Burn ‘Em Up, O’Connor (1939), a review:

Turner Classic Movies likes to release a number of movies from their collection in batches to form a theme. War movies, Clint Eastwood movies, Dracula movies, etc. I just so happened to find out that they were gonna give car movies, so I recorded those whose reviews garnered my attention. Warning: spoilers ahead!

Burn Em Up O'Connor printscreen

Burn ‘Em Up, O’Connor tells the story of friends Jerry O’Connor (Dennis O’Keefe) and Buddy Buttle (Nat Pendleton) and their rise from the farm to the race track. Jerry is the racecar-obsessed one, willing to sleep through movies just to watch racing news reels and risk getting fired for racing the farm’s tractors. Buddy, while simple-minded, has incredible mechanical knowledge and problem-solving skills. He’s the da real MVP of this movie. Having acquired a Midget-class racecar, Jerry and a reluctant Buddy set out to race. To think that the chance would present itself when Jerry went after a girl, Jane Delano (Cecilia Parker).

After demonstrating his talents on track, Jerry and Buddy are hired by Jane’s father P.G. ‘Pinky’ Delano (Harry Carey), owner of the Delano Rockets racing team. Jerry and Buddy aren’t exactly received with warm welcomes not because of the way they are (in Jerry’s case it sorta is), but because the mood on the team is sour, and rightly so: the Delano Rockets have been labeled as jinxed, with a string of accidents that has even claimed a driver. As the race season progressed, more drivers lost their lives. Buddy notices a pattern, and starts to look for answers, despite the general consensus to not talk about it and move on.

Unable to figure things out, Jerry and Buddy take risky preventive measures: using others senses to get through the track. Buddy had a hunch that the driver’s drinks have been tampered with, and prohibits Jerry to drink any liquids until after the race. Meanwhile, to prove his theory, Buddy does drink the tampered drink, and finds that it messes with his sight and depth perception. Turns out the team doctor was behind the poisonings, done in revenge against Pinky, for the death of his son in a race some time ago. But Jerry’s not out of the woods yet, poison still got into his body (skin absorption). Now a poisoned Buddy and an anxious Jane have to get to the most dangerous part of the track to save Jerry’s skin from the only corner his other senses haven’t memorized. With their help, Jerry survives and wins.

I really liked this movie. The pace was just right; you’re not bored.  I liked the who-done-it angle to it; it was different. I found the midget racing scene to be better filmed than other movies portraying them. But it’s the road races that are the real car-jewel of the movie. Not to knock on Indianapolis Speedway, but the road races, with their scenery, and variety of twists and turns are a welcome breath of fresh air. Even the technical stuff is interesting (when they were talking about x-raying parts for structural weakness).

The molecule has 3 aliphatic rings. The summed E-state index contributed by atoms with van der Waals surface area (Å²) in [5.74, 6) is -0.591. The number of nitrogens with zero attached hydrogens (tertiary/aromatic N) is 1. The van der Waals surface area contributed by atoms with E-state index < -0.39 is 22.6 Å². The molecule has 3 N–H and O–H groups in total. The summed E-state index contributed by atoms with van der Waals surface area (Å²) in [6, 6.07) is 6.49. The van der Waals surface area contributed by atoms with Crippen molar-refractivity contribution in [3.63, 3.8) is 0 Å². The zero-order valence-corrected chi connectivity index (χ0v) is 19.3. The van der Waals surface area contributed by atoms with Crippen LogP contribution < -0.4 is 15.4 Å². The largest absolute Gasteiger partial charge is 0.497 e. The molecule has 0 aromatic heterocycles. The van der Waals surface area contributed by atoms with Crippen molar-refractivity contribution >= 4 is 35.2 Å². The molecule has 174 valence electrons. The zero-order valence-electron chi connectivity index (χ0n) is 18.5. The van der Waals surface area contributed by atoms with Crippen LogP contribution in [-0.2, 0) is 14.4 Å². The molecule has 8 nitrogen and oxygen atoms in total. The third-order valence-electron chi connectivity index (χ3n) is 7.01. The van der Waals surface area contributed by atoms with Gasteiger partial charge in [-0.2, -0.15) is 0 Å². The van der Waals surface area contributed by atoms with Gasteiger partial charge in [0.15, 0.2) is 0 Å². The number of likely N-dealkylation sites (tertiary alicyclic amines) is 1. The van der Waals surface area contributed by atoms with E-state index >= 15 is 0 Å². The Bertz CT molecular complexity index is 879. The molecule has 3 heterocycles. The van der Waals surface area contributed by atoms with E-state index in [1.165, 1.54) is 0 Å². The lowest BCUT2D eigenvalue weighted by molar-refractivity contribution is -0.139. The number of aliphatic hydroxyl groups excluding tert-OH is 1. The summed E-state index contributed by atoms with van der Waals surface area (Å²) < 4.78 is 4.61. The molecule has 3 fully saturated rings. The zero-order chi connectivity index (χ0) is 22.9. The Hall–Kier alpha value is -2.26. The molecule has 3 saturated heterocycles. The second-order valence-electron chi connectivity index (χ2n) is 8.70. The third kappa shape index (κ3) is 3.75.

Of the movie’s that I’ve seen, this one does go a little deeper in exploring the superstitious side of racing, and I’m not talking about lucky charms, but the emotional toll on the drivers. Then there’s the fact that racecar drivers of the day accepted the extremely high risks of the sport, but when the team’s boss witnesses the death of almost all of his drivers almost one after another, who were well-attached to each other, that takes its toll on a man, no matter how hard-boiled he may seem. The thought of his name being ruined and the demise of his already demoralized team, while relegated on a distant plane when compared to the loss of human life, also bears on one’s thoughts.

Despite the lack of proper images and the fact that not even Wikipedia even has a couple of sentences as a synopsis, there are a couple of reviews out there, but they don’t view the movie in the same regard as I do. The final race was one of the most criticized. The use of the other senses to survive the race is plausible; then again I’m a fan of the Initial D franchise, so I’m seasoned in accepting crazy maneuvers with plausibility. One review criticized the relationship between Jerry and Jane, but their acceptance for each other felt far more natural than many other movies that I’ve seen. You might not enjoy the movie too much if you think too much about it, but you don’t need to turn off your brain entirely as well.





Opening pic: Printscreen

One thought on “Burn ‘Em Up, O’Connor (1939), a review:

  1. Pingback: The Fast and the Furious (1955), a review: | It Rolls.

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